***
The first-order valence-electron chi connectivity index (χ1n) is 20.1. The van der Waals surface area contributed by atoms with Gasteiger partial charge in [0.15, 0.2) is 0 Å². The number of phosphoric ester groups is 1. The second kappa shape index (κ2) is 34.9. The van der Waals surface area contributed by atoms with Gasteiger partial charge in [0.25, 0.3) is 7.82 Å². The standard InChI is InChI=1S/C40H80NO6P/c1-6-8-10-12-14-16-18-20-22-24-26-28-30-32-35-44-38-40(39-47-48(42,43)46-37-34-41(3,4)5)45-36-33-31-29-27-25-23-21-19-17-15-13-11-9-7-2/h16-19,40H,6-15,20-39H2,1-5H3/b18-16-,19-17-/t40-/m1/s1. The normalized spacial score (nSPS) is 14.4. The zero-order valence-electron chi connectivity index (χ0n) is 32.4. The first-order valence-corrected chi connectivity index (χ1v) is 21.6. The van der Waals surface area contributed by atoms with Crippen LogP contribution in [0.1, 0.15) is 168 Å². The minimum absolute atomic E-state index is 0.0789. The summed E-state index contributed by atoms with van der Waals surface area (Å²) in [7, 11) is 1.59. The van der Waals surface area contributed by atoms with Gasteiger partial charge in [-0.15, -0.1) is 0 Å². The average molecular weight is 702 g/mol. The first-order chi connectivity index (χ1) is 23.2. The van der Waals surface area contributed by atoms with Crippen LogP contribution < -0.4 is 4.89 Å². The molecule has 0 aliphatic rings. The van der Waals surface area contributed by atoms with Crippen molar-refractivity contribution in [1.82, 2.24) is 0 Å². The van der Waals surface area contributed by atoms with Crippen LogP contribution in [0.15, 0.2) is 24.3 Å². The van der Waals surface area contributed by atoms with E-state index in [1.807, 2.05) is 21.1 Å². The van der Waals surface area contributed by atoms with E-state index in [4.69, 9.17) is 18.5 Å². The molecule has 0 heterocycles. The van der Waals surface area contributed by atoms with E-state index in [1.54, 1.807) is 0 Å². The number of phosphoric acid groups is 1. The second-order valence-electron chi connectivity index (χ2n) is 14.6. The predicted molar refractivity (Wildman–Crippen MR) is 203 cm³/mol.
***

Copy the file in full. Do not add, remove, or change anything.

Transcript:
The first-order valence-electron chi connectivity index (χ1n) is 20.1. The van der Waals surface area contributed by atoms with Gasteiger partial charge in [0.15, 0.2) is 0 Å². The number of phosphoric ester groups is 1. The second kappa shape index (κ2) is 34.9. The van der Waals surface area contributed by atoms with Gasteiger partial charge in [0.25, 0.3) is 7.82 Å². The standard InChI is InChI=1S/C40H80NO6P/c1-6-8-10-12-14-16-18-20-22-24-26-28-30-32-35-44-38-40(39-47-48(42,43)46-37-34-41(3,4)5)45-36-33-31-29-27-25-23-21-19-17-15-13-11-9-7-2/h16-19,40H,6-15,20-39H2,1-5H3/b18-16-,19-17-/t40-/m1/s1. The normalized spacial score (nSPS) is 14.4. The zero-order valence-electron chi connectivity index (χ0n) is 32.4. The first-order valence-corrected chi connectivity index (χ1v) is 21.6. The van der Waals surface area contributed by atoms with Crippen LogP contribution in [0.1, 0.15) is 168 Å². The minimum absolute atomic E-state index is 0.0789. The summed E-state index contributed by atoms with van der Waals surface area (Å²) in [7, 11) is 1.59. The van der Waals surface area contributed by atoms with Gasteiger partial charge in [-0.15, -0.1) is 0 Å². The average molecular weight is 702 g/mol. The first-order chi connectivity index (χ1) is 23.2. The van der Waals surface area contributed by atoms with Crippen LogP contribution < -0.4 is 4.89 Å². The molecule has 0 aliphatic rings. The van der Waals surface area contributed by atoms with Crippen molar-refractivity contribution in [1.82, 2.24) is 0 Å². The van der Waals surface area contributed by atoms with Crippen LogP contribution in [0.15, 0.2) is 24.3 Å². The van der Waals surface area contributed by atoms with E-state index in [1.807, 2.05) is 21.1 Å². The van der Waals surface area contributed by atoms with E-state index in [4.69, 9.17) is 18.5 Å². The molecule has 0 heterocycles. The van der Waals surface area contributed by atoms with E-state index in [1.54, 1.807) is 0 Å². The number of phosphoric acid groups is 1. The second-order valence-electron chi connectivity index (χ2n) is 14.6. The predicted molar refractivity (Wildman–Crippen MR) is 203 cm³/mol.